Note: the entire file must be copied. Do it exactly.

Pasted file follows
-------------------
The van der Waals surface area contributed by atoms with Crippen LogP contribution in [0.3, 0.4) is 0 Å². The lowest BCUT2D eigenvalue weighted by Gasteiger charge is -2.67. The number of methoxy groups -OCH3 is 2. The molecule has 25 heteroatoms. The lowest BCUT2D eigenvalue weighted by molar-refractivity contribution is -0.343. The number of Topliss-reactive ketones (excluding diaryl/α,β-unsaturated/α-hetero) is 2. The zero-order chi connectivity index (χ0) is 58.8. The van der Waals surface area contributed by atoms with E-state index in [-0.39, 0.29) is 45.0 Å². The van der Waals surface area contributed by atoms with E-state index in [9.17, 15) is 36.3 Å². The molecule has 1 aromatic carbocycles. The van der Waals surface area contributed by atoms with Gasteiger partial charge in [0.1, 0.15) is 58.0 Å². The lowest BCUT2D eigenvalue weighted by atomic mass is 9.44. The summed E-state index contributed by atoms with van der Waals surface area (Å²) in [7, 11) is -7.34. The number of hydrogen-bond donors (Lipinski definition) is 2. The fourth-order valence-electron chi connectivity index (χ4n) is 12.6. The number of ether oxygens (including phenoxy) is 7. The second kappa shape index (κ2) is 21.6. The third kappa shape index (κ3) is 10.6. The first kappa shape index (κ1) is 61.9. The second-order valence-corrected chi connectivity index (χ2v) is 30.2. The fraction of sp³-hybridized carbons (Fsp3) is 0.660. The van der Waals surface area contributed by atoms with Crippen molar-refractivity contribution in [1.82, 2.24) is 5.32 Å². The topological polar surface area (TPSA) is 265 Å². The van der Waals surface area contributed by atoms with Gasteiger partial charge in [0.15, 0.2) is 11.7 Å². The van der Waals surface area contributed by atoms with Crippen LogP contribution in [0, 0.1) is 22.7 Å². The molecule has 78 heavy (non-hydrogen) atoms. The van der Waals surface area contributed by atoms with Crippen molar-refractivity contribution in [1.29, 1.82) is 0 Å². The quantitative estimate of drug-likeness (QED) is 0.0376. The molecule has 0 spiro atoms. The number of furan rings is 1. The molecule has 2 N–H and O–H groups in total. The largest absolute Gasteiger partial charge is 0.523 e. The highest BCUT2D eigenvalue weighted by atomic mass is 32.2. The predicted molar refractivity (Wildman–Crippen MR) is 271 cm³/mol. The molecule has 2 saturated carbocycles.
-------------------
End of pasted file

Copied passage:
The van der Waals surface area contributed by atoms with Crippen LogP contribution in [0.3, 0.4) is 0 Å². The lowest BCUT2D eigenvalue weighted by Gasteiger charge is -2.67. The number of methoxy groups -OCH3 is 2. The molecule has 25 heteroatoms. The lowest BCUT2D eigenvalue weighted by molar-refractivity contribution is -0.343. The number of Topliss-reactive ketones (excluding diaryl/α,β-unsaturated/α-hetero) is 2. The zero-order chi connectivity index (χ0) is 58.8. The van der Waals surface area contributed by atoms with E-state index in [-0.39, 0.29) is 45.0 Å². The van der Waals surface area contributed by atoms with E-state index in [9.17, 15) is 36.3 Å². The molecule has 1 aromatic carbocycles. The van der Waals surface area contributed by atoms with Gasteiger partial charge in [0.1, 0.15) is 58.0 Å². The lowest BCUT2D eigenvalue weighted by atomic mass is 9.44. The summed E-state index contributed by atoms with van der Waals surface area (Å²) in [7, 11) is -7.34. The number of hydrogen-bond donors (Lipinski definition) is 2. The fourth-order valence-electron chi connectivity index (χ4n) is 12.6. The number of ether oxygens (including phenoxy) is 7. The second kappa shape index (κ2) is 21.6. The third kappa shape index (κ3) is 10.6. The first kappa shape index (κ1) is 61.9. The second-order valence-corrected chi connectivity index (χ2v) is 30.2. The fraction of sp³-hybridized carbons (Fsp3) is 0.660. The van der Waals surface area contributed by atoms with Crippen molar-refractivity contribution in [1.82, 2.24) is 5.32 Å². The topological polar surface area (TPSA) is 265 Å². The van der Waals surface area contributed by atoms with Gasteiger partial charge in [0.15, 0.2) is 11.7 Å². The van der Waals surface area contributed by atoms with Crippen LogP contribution in [0, 0.1) is 22.7 Å². The molecule has 78 heavy (non-hydrogen) atoms. The van der Waals surface area contributed by atoms with Crippen molar-refractivity contribution in [1.29, 1.82) is 0 Å². The quantitative estimate of drug-likeness (QED) is 0.0376. The molecule has 0 spiro atoms. The number of furan rings is 1. The molecule has 2 N–H and O–H groups in total. The largest absolute Gasteiger partial charge is 0.523 e. The highest BCUT2D eigenvalue weighted by atomic mass is 32.2. The predicted molar refractivity (Wildman–Crippen MR) is 271 cm³/mol. The molecule has 2 saturated carbocycles.